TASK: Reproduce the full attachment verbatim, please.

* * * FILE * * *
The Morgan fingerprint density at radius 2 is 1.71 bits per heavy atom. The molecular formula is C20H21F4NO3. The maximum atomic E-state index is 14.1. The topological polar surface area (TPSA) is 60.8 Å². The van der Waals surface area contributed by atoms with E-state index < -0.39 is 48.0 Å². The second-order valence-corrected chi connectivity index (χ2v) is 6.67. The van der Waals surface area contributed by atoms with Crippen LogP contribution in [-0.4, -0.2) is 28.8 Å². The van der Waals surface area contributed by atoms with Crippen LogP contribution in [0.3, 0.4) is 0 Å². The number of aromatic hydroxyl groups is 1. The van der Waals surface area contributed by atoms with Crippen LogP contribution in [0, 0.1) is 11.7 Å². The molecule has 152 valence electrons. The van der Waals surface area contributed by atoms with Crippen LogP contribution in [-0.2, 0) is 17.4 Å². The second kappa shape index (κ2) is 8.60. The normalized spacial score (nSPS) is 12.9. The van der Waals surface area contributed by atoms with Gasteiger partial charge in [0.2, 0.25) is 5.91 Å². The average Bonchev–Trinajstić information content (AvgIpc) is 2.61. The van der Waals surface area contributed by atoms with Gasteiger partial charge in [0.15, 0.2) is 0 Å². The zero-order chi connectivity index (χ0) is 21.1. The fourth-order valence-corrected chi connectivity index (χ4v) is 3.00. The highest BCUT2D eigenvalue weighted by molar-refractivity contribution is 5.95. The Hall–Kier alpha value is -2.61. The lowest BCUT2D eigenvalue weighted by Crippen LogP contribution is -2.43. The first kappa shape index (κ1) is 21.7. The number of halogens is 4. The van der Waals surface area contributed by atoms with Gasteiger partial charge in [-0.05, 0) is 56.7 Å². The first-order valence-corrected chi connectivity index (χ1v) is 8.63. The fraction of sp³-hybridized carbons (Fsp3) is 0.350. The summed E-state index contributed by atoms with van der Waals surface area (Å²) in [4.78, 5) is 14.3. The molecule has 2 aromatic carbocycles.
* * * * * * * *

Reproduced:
The Morgan fingerprint density at radius 2 is 1.71 bits per heavy atom. The molecular formula is C20H21F4NO3. The maximum atomic E-state index is 14.1. The topological polar surface area (TPSA) is 60.8 Å². The van der Waals surface area contributed by atoms with E-state index < -0.39 is 48.0 Å². The second-order valence-corrected chi connectivity index (χ2v) is 6.67. The van der Waals surface area contributed by atoms with Crippen LogP contribution in [-0.4, -0.2) is 28.8 Å². The van der Waals surface area contributed by atoms with Crippen LogP contribution in [0.3, 0.4) is 0 Å². The number of aromatic hydroxyl groups is 1. The van der Waals surface area contributed by atoms with Crippen LogP contribution in [0, 0.1) is 11.7 Å². The molecule has 152 valence electrons. The van der Waals surface area contributed by atoms with Crippen LogP contribution in [-0.2, 0) is 17.4 Å². The second kappa shape index (κ2) is 8.60. The normalized spacial score (nSPS) is 12.9. The van der Waals surface area contributed by atoms with Gasteiger partial charge in [0.2, 0.25) is 5.91 Å². The average Bonchev–Trinajstić information content (AvgIpc) is 2.61. The van der Waals surface area contributed by atoms with Gasteiger partial charge in [0.15, 0.2) is 0 Å². The zero-order chi connectivity index (χ0) is 21.1. The fourth-order valence-corrected chi connectivity index (χ4v) is 3.00. The highest BCUT2D eigenvalue weighted by molar-refractivity contribution is 5.95. The Hall–Kier alpha value is -2.61. The lowest BCUT2D eigenvalue weighted by Crippen LogP contribution is -2.43. The first kappa shape index (κ1) is 21.7. The number of halogens is 4. The van der Waals surface area contributed by atoms with Gasteiger partial charge in [-0.05, 0) is 56.7 Å². The first-order valence-corrected chi connectivity index (χ1v) is 8.63. The fraction of sp³-hybridized carbons (Fsp3) is 0.350. The summed E-state index contributed by atoms with van der Waals surface area (Å²) in [4.78, 5) is 14.3. The molecule has 2 aromatic carbocycles.